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  • Diverted profits tax

    In the 2016−17 Budget, the Government announced that it would introduce a diverted profits tax (DPT). The DPT came into effect on 1 July 2017 and imposes a 40% tax.

    The DPT aims to ensure that the tax paid by significant global entities (SGEs) properly reflects the economic substance of their activities in Australia and aims to prevent the diversion of profits offshore through arrangements involving related parties. It also encourages SGEs to provide sufficient information to the ATO to allow for the timely resolution of tax disputes.

    The DPT:

    • complements the application of the existing anti-avoidance rules in Part IVA of the Income Tax Assessment Act 1936;
    • encourages greater compliance by large multinational enterprises with their tax obligations in Australia, including Australia's transfer pricing rules contained in Division 815 of the Income Tax Assessment Act 1997; and
    • encourages greater openness with the ATO, addresses information asymmetries and allows for quicker resolution of disputes.

    What schemes does the DPT apply to?

    The DPT applies to income years that start on or after 1 July 2017. The DPT can apply to schemes entered into before 1 July 2017.

    Broadly, the new law applies if under the scheme, or in connection with the scheme:

    • A taxpayer ('the relevant taxpayer') has obtained a tax benefit in connection with the scheme in an income year;
    • A foreign entity, that is an associate of the relevant taxpayer, entered into or carried out the scheme or is otherwise connected with the scheme;
    • The principal purpose, or one of the principal purposes of the scheme, is to obtain an Australian tax benefit or to obtain both an Australian and foreign tax benefit; and
    • None of the following exceptions apply:        
      • The $25 million income test
      • The sufficient foreign tax test
      • The sufficient economic substance test.
       

    The DPT will not apply to a relevant taxpayer who is one of the following types of entities:

    • a managed investment trust;
    • a foreign collection investment vehicle with wide membership;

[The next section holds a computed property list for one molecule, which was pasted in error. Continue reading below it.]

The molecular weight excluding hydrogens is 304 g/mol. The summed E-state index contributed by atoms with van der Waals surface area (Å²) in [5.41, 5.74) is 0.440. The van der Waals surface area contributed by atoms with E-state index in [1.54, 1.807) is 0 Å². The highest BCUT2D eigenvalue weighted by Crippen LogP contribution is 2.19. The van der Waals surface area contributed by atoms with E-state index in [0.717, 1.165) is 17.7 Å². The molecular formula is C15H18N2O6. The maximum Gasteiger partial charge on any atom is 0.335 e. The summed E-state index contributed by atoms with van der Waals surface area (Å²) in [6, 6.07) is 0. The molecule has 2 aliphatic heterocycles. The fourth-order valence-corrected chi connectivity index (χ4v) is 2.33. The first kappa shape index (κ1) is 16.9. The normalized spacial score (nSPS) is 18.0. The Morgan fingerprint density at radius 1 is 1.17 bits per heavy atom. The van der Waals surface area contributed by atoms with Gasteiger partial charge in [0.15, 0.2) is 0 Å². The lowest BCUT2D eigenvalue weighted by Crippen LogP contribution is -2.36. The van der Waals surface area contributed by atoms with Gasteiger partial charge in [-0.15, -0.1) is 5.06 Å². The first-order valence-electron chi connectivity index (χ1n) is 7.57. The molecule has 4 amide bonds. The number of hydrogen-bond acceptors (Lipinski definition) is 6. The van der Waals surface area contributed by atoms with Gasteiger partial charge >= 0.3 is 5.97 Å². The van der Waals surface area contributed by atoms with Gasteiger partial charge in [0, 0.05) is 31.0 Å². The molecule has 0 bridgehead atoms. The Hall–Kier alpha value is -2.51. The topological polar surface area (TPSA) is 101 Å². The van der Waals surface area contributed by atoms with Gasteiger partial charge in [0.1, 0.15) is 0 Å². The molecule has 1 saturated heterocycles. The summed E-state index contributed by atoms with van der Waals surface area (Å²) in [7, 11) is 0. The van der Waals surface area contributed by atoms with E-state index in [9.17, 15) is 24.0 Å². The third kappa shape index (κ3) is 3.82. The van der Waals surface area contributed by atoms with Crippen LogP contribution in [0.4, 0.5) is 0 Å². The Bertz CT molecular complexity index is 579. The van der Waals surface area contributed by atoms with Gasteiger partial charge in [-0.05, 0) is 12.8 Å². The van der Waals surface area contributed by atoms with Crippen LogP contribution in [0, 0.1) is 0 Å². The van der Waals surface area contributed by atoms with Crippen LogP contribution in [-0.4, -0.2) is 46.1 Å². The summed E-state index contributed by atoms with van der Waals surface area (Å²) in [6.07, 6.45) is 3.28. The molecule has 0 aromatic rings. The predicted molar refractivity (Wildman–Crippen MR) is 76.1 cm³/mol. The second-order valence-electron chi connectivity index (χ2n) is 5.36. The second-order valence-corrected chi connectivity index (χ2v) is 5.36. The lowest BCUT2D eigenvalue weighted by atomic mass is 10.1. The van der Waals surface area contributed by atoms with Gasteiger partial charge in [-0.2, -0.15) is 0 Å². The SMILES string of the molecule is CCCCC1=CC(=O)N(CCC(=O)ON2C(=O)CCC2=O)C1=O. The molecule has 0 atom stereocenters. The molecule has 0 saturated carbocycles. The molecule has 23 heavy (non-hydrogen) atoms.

• a foreign entity owned by a foreign government;
    • a complying superannuation entity; or
    • a foreign pension fund.

    Who does the DPT apply to?

    The DPT only applies to SGEs. An entity is an SGE for an income year if it is:

    • A global parent entity with an annual global income of A$1 billion or more; or
    • A member of a group of entities (consolidated for accounting purposes) where the global parent entity has an annual global income of A$1 billion or more.

    For the purposes of the DPT, this definition includes both:

    • Australian-headquartered entities with foreign operations
    • The local operations of foreign headquartered multinationals.

    If global financial statements have not been prepared for the global parent entity, the Commissioner may make a determination that based on information available to him, the annual global income of the entity would be A$1 billion or more for the period.

    Legislation and supporting material

    The DPT legislation received Royal Assent on 4 April 2017, with Schedule 1 to the Treasury Laws Amendment (Combating Multinational Tax Avoidance) Act 2017External Link implementing the DPT and the Diverted Profits Tax Act 2017External Link setting the 40% tax on profits.

    Law companion guideline (LCG)

    We have published draft law companion guideline (LCG) 2017/D7 Diverted profits tax to provide guidance on some of the concepts that are included in Schedule 1 to the Act. The draft LCG has been released for public consultation. Submissions close on 16 February 2018.

    The draft LCG explains how the Commissioner will apply the new DPT law and, in particular, clarifies new concepts introduced by the measure to provide taxpayers with greater certainty on the application of the new law. When the final LCG is issued we will specify which sections constitute a public ruling, providing you with binding protection if you rely on them in good faith.

    Practical compliance guideline (PCG)

    We are also developing a practical compliance guideline (PCG), which will provide broad law administration guidance, addressing the practical implications of the law and outlines our administrative approach.

    The PCG will provide examples to illustrate the relative risk of adopting certain types of arrangements in the context of the DPT measure. These examples will be based on different industry sectors to address the practical implications of the new DPT law.

    This guideline is intended to provide you with additional certainty and will allow us to direct our compliance resources to the higher risk areas of the law.

    Law administration practice statement (PSLA)

    We have also developed a law administration practice statement (PSLA) 2017/2 Diverted profits tax assessments which provides:

    • specific direction to our staff on our internal administrative oversight framework for the DPT; and
    • an emphasis on the processes leading to the issuance of a DPT assessment which will provide assurance to taxpayers that the new rules will be applied with the appropriate levels of internal review.

    The administrative framework introduces several levels of oversight and additional safeguards to provide assurance around the DPT process. This process ensures that the DPT will only be applied in appropriate circumstances to ensure that SGEs do not reduce the amount of Australian tax they pay by diverting profits offshore through arrangements with related parties.

    See also:

      Last modified: 19 Dec 2017QC 51208